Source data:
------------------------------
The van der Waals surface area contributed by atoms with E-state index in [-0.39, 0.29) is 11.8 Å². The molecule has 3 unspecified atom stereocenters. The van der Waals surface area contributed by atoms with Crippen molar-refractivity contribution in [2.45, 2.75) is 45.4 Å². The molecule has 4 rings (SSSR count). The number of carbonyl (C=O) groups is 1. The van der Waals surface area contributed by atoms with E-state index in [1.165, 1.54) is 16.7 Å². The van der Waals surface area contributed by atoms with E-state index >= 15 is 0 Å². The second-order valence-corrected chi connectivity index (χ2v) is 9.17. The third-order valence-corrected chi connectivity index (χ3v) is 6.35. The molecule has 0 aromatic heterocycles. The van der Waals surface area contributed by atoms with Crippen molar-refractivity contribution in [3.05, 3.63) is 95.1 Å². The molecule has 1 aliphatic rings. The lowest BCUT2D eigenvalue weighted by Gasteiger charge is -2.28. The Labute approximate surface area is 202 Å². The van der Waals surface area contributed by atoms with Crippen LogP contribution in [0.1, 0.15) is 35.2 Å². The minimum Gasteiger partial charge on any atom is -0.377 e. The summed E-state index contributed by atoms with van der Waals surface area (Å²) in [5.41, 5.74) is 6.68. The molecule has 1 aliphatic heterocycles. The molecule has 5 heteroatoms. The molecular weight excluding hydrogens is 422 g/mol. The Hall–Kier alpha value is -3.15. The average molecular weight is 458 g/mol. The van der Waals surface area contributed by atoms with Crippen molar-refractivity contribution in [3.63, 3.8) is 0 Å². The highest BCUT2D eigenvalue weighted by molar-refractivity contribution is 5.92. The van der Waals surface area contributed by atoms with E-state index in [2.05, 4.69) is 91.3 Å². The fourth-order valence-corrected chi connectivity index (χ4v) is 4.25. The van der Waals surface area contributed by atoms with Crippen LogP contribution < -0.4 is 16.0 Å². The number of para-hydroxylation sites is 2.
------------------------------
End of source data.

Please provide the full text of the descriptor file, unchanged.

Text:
The van der Waals surface area contributed by atoms with E-state index in [-0.39, 0.29) is 11.8 Å². The molecule has 3 unspecified atom stereocenters. The van der Waals surface area contributed by atoms with Crippen molar-refractivity contribution in [2.45, 2.75) is 45.4 Å². The molecule has 4 rings (SSSR count). The number of carbonyl (C=O) groups is 1. The van der Waals surface area contributed by atoms with E-state index in [1.165, 1.54) is 16.7 Å². The van der Waals surface area contributed by atoms with E-state index >= 15 is 0 Å². The second-order valence-corrected chi connectivity index (χ2v) is 9.17. The third-order valence-corrected chi connectivity index (χ3v) is 6.35. The molecule has 0 aromatic heterocycles. The van der Waals surface area contributed by atoms with Crippen molar-refractivity contribution in [3.05, 3.63) is 95.1 Å². The molecule has 1 aliphatic rings. The lowest BCUT2D eigenvalue weighted by Gasteiger charge is -2.28. The Labute approximate surface area is 202 Å². The van der Waals surface area contributed by atoms with Crippen LogP contribution in [0.1, 0.15) is 35.2 Å². The minimum Gasteiger partial charge on any atom is -0.377 e. The summed E-state index contributed by atoms with van der Waals surface area (Å²) in [5.41, 5.74) is 6.68. The molecule has 1 aliphatic heterocycles. The molecule has 5 heteroatoms. The molecular weight excluding hydrogens is 422 g/mol. The Hall–Kier alpha value is -3.15. The average molecular weight is 458 g/mol. The van der Waals surface area contributed by atoms with Crippen molar-refractivity contribution in [3.63, 3.8) is 0 Å². The highest BCUT2D eigenvalue weighted by molar-refractivity contribution is 5.92. The van der Waals surface area contributed by atoms with E-state index in [2.05, 4.69) is 91.3 Å². The fourth-order valence-corrected chi connectivity index (χ4v) is 4.25. The van der Waals surface area contributed by atoms with Crippen LogP contribution < -0.4 is 16.0 Å². The number of para-hydroxylation sites is 2.